Before you can start any research on your topic, you must have a background knowledge of it. Books and websites can provide you with that knowledge.
This is important because:
Background sources give you the language that people are using to discuss your topic. You will use this language when you start to search databases for scholarly articles and resources on the topic.
This "pre-research" gives you a sense if your topic is focused enough. If your initial searches bring back so many results you can't even figure out what the language is, then you should consider narrowing your topic.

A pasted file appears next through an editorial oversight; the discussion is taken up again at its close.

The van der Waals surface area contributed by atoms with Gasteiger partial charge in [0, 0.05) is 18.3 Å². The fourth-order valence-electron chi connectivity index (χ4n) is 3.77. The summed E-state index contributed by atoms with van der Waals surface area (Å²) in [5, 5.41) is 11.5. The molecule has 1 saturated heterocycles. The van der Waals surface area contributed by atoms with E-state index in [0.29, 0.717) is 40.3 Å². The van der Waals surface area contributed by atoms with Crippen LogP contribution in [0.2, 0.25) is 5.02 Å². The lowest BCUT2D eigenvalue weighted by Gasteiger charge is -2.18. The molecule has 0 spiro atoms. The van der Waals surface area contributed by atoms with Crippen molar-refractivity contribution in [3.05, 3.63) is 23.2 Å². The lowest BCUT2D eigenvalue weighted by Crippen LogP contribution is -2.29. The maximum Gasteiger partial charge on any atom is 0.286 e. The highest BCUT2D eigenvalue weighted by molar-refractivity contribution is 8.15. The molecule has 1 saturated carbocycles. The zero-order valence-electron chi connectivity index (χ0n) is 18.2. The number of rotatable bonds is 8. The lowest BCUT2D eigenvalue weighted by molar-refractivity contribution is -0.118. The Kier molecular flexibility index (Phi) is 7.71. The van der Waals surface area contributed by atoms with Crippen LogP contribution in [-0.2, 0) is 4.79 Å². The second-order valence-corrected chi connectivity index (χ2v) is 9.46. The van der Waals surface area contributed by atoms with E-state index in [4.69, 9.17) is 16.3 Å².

Websites & Background Information
General reference sources of possible interest include:
Credo Reference provides full-text access to dictionaries, thesauri, encyclopedias, quotations and atlases, plus a wide range of subject-specific titles, along with images, sound files, animations, videos, etc. Includes concept mapping, dynamic tables, interactive maps, time lines, and pronunciation audio.
A fully searchable collection of articles by scientists and historians in the fields of biochemistry and physiology, cell biology, developmental biology, ecology, evolution, genetics, immunology, molecular biology, neuroscience, microbiology and virology, plant science, structural biology, science and society.